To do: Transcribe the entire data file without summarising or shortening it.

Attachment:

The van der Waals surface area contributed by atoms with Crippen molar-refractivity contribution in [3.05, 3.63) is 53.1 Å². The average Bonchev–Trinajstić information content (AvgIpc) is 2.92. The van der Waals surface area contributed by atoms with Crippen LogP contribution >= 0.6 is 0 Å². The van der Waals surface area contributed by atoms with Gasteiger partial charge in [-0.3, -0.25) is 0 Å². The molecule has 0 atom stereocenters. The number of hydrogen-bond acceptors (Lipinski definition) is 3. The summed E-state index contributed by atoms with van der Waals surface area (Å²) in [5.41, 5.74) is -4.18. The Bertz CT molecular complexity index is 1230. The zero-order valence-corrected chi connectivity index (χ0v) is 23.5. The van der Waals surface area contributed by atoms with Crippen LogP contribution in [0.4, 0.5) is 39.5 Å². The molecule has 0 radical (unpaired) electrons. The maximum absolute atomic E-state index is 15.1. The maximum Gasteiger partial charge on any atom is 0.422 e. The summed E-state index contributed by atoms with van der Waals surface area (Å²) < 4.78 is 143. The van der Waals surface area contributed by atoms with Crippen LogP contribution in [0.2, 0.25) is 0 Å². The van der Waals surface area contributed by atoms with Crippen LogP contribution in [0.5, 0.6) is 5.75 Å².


The van der Waals surface area contributed by atoms with Crippen molar-refractivity contribution in [3.05, 3.63) is 53.1 Å². The average Bonchev–Trinajstić information content (AvgIpc) is 2.92. The van der Waals surface area contributed by atoms with Crippen LogP contribution >= 0.6 is 0 Å². The van der Waals surface area contributed by atoms with Gasteiger partial charge in [-0.3, -0.25) is 0 Å². The molecule has 0 atom stereocenters. The number of hydrogen-bond acceptors (Lipinski definition) is 3. The summed E-state index contributed by atoms with van der Waals surface area (Å²) in [5.41, 5.74) is -4.18. The Bertz CT molecular complexity index is 1230. The zero-order valence-corrected chi connectivity index (χ0v) is 23.5. The van der Waals surface area contributed by atoms with Crippen LogP contribution in [0.4, 0.5) is 39.5 Å². The molecule has 0 radical (unpaired) electrons. The maximum absolute atomic E-state index is 15.1. The maximum Gasteiger partial charge on any atom is 0.422 e. The summed E-state index contributed by atoms with van der Waals surface area (Å²) < 4.78 is 143. The van der Waals surface area contributed by atoms with Crippen LogP contribution in [0.2, 0.25) is 0 Å². The van der Waals surface area contributed by atoms with Crippen LogP contribution in [0.5, 0.6) is 5.75 Å².